Walid Qudmani, chief market analyst at financial brokerage XTB, says:
Concerns continued after the pound hit a 37-year low against the dollar, with the sterling-dollar pair down 1% and touching a low of $1.135.
While the dollar’s strength is certainly at play and the Fed is taking decisive action to rein in inflation, the perilous situation the UK economy finds itself in, further illustrated by today’s retail sales report, is not helping either. The Bank of England has a tough job ahead of it as it has to strike a balance between managing inflation, supporting the currency, while also having a more negative impact on the overall economy.
The 1.6% fall in British retail sales last month was three times more than economists had expected and was the worst drop since December 2021. This was the latest bad news for Sterling.
John Hardy, head of currency strategy at Saxobank, told Reuters:
The background of all the grinding that’s going on is weighing on sterling, the UK is running these huge external deficits and the concerns around the new Prime Minister’s policies will add to that.
New Prime Minister Liz Truss last week announced two years of huge increases in energy costs, one of the measures that could cost the UK more than £100bn.
Sterling fell to a new 37-year low against the dollar as a sharp fall in British retail sales raised fears of a recession.
The pound fell more than 1% to $1.1350, and lost 0.5% against the euro to €1.1407.
Another reason is the strength of the dollar – the greenback has strengthened against many major currencies as the US Federal Reserve has raised interest rates significantly, offering better returns to investors. The dollar index, measured against a basket of currencies, was up 0.5% this morning.
The Fed is expected to raise interest rates by a further 75 basis points at next Wednesday’s meeting, a day before the Bank of England is set to raise rates by 50 basis points.
Germany put the German subsidiary of Russian oil giant Rosneft under state control by buying three refineries into trusteeship ahead of partial European sanctions on Russian oil at the end of the year. Philipp Oltermann reports in Berlin.
The federal network regulator will become Rosneft Germany’s interim trust manager and stake in its refineries in Schwette, Karlsruhe, and Vohburg, Bavaria, near Berlin, Germany’s Economic Affairs Ministry announced on Friday.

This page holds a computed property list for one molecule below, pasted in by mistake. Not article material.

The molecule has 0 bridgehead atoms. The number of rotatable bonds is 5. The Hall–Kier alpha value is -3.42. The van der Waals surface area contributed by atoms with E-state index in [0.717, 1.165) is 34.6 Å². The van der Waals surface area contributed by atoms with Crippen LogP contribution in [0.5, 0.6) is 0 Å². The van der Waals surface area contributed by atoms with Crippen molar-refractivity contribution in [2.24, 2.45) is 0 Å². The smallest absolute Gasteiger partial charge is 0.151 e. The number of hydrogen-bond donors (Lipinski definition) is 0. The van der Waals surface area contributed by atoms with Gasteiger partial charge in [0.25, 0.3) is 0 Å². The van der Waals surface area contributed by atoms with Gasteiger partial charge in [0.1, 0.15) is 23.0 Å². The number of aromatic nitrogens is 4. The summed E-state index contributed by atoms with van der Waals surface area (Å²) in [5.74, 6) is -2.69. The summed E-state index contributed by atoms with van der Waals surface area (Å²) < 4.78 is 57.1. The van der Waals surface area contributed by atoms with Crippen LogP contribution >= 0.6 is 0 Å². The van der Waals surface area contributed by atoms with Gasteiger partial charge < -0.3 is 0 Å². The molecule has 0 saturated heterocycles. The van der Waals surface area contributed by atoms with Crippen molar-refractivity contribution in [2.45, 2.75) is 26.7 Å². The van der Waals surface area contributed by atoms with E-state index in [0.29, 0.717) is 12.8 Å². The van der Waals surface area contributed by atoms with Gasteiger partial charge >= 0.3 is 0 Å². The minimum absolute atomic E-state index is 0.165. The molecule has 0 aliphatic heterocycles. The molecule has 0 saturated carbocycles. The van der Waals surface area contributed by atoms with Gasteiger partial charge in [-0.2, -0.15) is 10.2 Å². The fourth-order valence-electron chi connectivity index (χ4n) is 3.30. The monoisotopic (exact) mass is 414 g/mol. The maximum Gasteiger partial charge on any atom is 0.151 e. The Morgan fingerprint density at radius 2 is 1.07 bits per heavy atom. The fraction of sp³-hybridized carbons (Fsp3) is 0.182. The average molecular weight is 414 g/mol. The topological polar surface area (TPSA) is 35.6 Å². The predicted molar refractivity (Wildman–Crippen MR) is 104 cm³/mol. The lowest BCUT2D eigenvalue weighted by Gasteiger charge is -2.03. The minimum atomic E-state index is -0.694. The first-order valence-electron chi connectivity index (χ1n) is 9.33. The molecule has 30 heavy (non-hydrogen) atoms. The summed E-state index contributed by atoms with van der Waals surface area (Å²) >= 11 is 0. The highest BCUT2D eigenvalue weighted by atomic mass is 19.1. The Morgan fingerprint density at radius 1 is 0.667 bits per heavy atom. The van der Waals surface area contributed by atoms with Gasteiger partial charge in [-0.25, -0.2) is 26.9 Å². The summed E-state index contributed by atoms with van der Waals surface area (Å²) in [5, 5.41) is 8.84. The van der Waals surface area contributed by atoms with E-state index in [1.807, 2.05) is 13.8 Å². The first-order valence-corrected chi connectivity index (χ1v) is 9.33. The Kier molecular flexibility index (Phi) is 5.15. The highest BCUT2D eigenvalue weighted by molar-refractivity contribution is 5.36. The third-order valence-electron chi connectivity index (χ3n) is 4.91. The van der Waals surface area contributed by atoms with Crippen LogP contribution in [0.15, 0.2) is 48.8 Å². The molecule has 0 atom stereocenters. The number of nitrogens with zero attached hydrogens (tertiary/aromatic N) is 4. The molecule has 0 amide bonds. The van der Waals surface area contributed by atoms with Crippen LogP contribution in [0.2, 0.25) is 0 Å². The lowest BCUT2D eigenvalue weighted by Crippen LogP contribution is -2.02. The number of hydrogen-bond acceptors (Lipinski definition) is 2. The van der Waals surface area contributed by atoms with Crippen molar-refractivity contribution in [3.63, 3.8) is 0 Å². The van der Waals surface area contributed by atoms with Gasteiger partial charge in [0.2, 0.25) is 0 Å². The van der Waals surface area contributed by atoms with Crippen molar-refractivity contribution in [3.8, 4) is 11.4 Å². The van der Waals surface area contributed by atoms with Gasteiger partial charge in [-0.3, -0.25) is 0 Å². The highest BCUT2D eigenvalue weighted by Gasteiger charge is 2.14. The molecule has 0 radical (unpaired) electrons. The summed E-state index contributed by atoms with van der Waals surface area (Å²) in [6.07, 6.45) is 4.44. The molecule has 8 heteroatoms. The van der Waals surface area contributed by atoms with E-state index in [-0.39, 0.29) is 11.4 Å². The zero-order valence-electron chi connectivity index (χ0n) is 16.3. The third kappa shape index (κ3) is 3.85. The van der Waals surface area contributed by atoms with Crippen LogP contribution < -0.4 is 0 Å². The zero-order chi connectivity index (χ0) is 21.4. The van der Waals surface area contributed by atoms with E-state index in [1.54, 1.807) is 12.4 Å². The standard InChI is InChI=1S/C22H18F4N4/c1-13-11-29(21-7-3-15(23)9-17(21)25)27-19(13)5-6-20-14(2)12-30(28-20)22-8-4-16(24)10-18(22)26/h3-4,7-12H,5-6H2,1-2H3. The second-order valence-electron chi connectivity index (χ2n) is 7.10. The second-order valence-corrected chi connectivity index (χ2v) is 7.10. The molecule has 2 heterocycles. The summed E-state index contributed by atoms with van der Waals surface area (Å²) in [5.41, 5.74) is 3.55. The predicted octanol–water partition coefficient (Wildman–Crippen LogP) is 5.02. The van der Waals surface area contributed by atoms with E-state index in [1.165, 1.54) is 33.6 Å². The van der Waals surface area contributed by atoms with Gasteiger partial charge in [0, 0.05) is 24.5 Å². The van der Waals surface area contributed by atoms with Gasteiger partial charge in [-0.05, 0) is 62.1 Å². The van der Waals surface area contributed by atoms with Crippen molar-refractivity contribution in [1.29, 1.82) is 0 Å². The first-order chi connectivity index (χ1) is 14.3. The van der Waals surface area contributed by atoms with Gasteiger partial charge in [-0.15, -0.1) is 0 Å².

Rosneft is the country’s largest single oil refiner, accounting for about 12% of Germany’s crude oil production capacity.
German Chancellor Olaf Scholz on Friday will unveil more details of a package to support the Schwet refinery and “guarantee the reliability of oil supplies through alternative routes,” the announcement said.
Crucial to the Berlin-Brandenburg region, the refinery on the Polish border still relies on supplies of Russian oil to Europe via the Soviet-era Druzhba (“Friendship”) pipeline.
UK and European shares are falling following a sharp fall in British retail sales and a global recession warning from the World Bank.
The FTSE 100 index in London fell 31 points, or 0.4%, to 7,251, while Germany’s DAX slipped 1.4%, France’s CAC slipped 1% and Italy’s FTSE MiB fell 1.6%.
Retail sales in Britain fell by a more than expected 1.6% last month, in another sign the economy is slipping into recession, as the cost of living – high inflation and falling real wages – bite. Sales fell in fashion stores, supermarkets and supermarkets – one of the few categories to see growth in alcohol and tobacco.
Fashion retailers including Asos and Primark owner Associated British Foods, along with online grocer Ocado, have warned their profits in recent days.
“Consumers are buying more easily to offset the price increase,” he says. Lisa Hooker, Industry Leader of Consumer Markets at PwC. She explains:
For the first time, grocery sales have fallen below pre-pandemic levels, taking out the effects of inflation, prompting shoppers to be more wasteful and more careful about what they put in their trolleys.
Other categories, such as fashion, also fell below pre-pandemic levels, although it rebounded in early summer as consumers rushed to buy new clothes for the workplace and holidays and events postponed from the pandemic.
As we approach the crucial Golden Quarter ahead of Christmas, retailers will be eagerly anticipating next week’s low budget results. The prospect of energy price caps and tax cuts could boost volatile consumer spending, but businesses will increasingly need help easing rising utility costs. This is in addition to input price inflation and wage hikes they already have to contend with.
Longer-term, high street business rates seek signs of improvement, with index-linking likely to reduce any appreciation gains and add to next year’s costs.
The sharp fall in British retail sales means “the economy is already in recession,” says Olivia Cross, assistant economist at Capital Economics.